There were two confirmed deaths from H1N1, or the swine flu, on Friday, and a newspaper has reported one additional fatality, bringing the German death toll up to six.
One of these, a 48-year-old woman from Bonn, was the first to have succumbed to the flu despite enjoying otherwise good health.
The woman "had no known medical history which would explain such serious illness," said Bonn's University Hospital on Friday evening.
Where the woman was infected remains unclear.
Also dead were a five-year-old boy in the federal state of Saarland who was also suffering from pneumonia and, according to a newspaper report, a sixteen-year-old in Bavaria who was reportedly severely disabled.
All fatal cases of swine flu in Germany had, until Friday, been caused by complications associated with other illnesses or conditions. German authorities fear a surge in cases as the flu and cold season continues.
"There could be a second wave of pandemic influenza beginning in Germany," said director of the Institute of Hygiene and Public Health at the University Clinic in Bonn, Martin Exner.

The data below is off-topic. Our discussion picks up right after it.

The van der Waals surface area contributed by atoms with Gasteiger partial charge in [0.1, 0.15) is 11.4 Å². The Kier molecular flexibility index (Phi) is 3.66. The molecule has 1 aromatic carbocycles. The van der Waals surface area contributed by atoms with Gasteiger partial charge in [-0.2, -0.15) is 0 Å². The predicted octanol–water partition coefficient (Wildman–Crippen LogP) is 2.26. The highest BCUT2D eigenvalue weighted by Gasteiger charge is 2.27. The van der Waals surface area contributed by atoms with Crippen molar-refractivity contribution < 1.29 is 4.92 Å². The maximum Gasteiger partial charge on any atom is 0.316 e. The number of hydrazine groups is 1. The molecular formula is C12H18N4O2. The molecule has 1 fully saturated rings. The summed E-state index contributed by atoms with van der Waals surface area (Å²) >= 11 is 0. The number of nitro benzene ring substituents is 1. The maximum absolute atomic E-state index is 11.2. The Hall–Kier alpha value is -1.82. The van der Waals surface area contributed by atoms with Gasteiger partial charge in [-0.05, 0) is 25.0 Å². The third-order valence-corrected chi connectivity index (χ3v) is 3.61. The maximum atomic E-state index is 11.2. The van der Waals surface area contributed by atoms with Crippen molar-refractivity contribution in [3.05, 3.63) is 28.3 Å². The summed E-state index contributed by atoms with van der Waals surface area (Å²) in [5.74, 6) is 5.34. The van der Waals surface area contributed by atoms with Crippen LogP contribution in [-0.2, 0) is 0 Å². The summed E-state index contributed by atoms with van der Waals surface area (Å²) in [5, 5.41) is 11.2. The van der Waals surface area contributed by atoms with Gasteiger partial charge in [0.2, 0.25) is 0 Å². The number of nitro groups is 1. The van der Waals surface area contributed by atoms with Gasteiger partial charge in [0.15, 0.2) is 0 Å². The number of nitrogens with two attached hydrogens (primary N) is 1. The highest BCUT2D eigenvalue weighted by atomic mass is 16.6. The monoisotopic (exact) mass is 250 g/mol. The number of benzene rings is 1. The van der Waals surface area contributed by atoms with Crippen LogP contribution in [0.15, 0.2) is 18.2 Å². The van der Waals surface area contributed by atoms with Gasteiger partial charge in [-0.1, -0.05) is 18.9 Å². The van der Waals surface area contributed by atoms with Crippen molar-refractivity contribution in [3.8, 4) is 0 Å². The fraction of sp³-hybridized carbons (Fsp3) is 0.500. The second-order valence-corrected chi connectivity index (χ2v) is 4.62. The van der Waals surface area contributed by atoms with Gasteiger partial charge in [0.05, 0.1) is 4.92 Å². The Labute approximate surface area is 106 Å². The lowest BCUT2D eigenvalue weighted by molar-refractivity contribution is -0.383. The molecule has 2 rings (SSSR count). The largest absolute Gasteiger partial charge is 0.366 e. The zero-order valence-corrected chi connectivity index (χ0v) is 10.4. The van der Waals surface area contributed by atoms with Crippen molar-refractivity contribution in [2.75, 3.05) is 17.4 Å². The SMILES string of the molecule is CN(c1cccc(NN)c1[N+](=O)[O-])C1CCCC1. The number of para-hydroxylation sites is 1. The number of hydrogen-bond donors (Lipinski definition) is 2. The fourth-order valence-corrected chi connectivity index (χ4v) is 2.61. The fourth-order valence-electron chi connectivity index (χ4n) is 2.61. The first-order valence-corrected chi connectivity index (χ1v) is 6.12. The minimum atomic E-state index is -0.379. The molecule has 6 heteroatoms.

However, most of the swine flu cases in Germany so far have been mild, he added.
A more dangerous flu season worldwide
In the past week, according to the World Health Organization, the number of swine flu-related deaths jumped up by 700, to more than 5,700.
Ukraine on Friday announced the implementation of some of Europe's toughest measures to combat swine flu, closing schools and cinemas and banning public gatherings for at least three weeks.
The moves ordered by Prime Minister Yulia Tymoshenko came after the country confirmed at least four swine flu-related deaths, Ukraine's first since the outbreak started in Mexico and the United States last April.
The Ukrainian government is also to implement a "special system" to limit unnecessary travel. It is reportedly considering a quarantine in the west of the country, where the virus has been concentrated, or possibly a quarantine of the entire country.
The World Health Organization's latest figures estimated that at least 281 had died from swine flu in Europe.
"With the number of cases that are currently emerging increasing, the number of severe cases is also growing," said the Robert Koch Institute, Germany's federal institution responsible for disease control and prevention, in a statement.
"Against this background, the observance of personal hygiene measures and vaccination, as an important prevention measure, is of particular importance."
Editor: Kyle James